Harvard Discrimination Trial Headed to Court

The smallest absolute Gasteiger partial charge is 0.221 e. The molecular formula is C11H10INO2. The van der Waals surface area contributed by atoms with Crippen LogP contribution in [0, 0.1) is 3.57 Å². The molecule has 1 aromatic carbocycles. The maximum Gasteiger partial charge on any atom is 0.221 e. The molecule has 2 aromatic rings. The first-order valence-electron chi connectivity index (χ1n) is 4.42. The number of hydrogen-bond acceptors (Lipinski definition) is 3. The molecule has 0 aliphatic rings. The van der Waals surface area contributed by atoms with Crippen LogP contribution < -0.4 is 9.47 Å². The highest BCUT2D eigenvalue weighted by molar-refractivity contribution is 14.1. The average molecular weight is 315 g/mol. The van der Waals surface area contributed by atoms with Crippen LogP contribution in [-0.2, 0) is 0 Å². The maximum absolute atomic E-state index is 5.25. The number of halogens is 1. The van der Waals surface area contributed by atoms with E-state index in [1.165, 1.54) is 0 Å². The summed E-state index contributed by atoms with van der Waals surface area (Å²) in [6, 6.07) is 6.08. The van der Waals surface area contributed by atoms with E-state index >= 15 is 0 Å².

A lawsuit alleging that Harvard University's admissions practice discriminates against Asian Americans is officially headed to trial after a judge overseeing the case rejected motions from both sides Friday asking to rule on their behalf. A Boston federal judge says there's still too much in dispute. Students For Fair Admissions filed the suit in 2014 alleging Asian American applicants have the best academic records but the lowest admission rate among any race. Harvard denies any bias and says it considers race only as one of many factors in deciding which students to admit. The bench trial is scheduled to begin October 15th. We told you last week that Yale University has come under fire for near-identical allegations and the Departments of Justice and Education are investigating its admissions process for possible discrimination as well. The 2016 complaint was filed by the Asian American Coalition for Education acting in concert with a coalition of 132 other Asian American groups. In that complaint, Yukong Zhao, President of the Coalition, charged that Yale, Brown University, and Dartmouth College all "unfairly denied admission to Asian-American applicants by treating them differently based on their race during the admissions process." Harvard has not commented on the federal probe into Yale’s admissions process. However, many anticipate this case will likely land in the Supreme Court. More here.